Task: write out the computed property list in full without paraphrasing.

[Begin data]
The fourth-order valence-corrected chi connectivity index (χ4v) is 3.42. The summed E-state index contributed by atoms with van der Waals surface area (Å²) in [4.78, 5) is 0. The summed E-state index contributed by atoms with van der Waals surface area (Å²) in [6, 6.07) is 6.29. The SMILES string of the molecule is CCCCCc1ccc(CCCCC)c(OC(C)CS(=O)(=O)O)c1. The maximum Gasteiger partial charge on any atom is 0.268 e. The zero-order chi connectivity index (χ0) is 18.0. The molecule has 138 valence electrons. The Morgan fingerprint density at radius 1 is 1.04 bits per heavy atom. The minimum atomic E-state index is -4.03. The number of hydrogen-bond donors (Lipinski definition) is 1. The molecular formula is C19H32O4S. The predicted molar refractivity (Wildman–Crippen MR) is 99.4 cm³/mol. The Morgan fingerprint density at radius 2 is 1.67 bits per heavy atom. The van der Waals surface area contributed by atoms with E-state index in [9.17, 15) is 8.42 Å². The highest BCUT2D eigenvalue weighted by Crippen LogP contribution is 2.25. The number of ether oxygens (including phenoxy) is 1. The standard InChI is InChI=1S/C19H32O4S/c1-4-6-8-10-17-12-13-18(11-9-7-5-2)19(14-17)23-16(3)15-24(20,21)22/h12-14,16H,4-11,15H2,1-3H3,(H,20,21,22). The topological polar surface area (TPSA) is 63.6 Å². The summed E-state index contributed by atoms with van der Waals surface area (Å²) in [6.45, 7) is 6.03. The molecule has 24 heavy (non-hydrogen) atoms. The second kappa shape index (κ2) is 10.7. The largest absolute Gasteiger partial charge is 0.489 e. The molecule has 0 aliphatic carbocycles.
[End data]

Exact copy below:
The fourth-order valence-corrected chi connectivity index (χ4v) is 3.42. The summed E-state index contributed by atoms with van der Waals surface area (Å²) in [4.78, 5) is 0. The summed E-state index contributed by atoms with van der Waals surface area (Å²) in [6, 6.07) is 6.29. The SMILES string of the molecule is CCCCCc1ccc(CCCCC)c(OC(C)CS(=O)(=O)O)c1. The maximum Gasteiger partial charge on any atom is 0.268 e. The zero-order chi connectivity index (χ0) is 18.0. The molecule has 138 valence electrons. The Morgan fingerprint density at radius 1 is 1.04 bits per heavy atom. The minimum atomic E-state index is -4.03. The number of hydrogen-bond donors (Lipinski definition) is 1. The molecular formula is C19H32O4S. The predicted molar refractivity (Wildman–Crippen MR) is 99.4 cm³/mol. The Morgan fingerprint density at radius 2 is 1.67 bits per heavy atom. The van der Waals surface area contributed by atoms with E-state index in [9.17, 15) is 8.42 Å². The highest BCUT2D eigenvalue weighted by Crippen LogP contribution is 2.25. The number of ether oxygens (including phenoxy) is 1. The standard InChI is InChI=1S/C19H32O4S/c1-4-6-8-10-17-12-13-18(11-9-7-5-2)19(14-17)23-16(3)15-24(20,21)22/h12-14,16H,4-11,15H2,1-3H3,(H,20,21,22). The topological polar surface area (TPSA) is 63.6 Å². The summed E-state index contributed by atoms with van der Waals surface area (Å²) in [6.45, 7) is 6.03. The molecule has 24 heavy (non-hydrogen) atoms. The second kappa shape index (κ2) is 10.7. The largest absolute Gasteiger partial charge is 0.489 e. The molecule has 0 aliphatic carbocycles.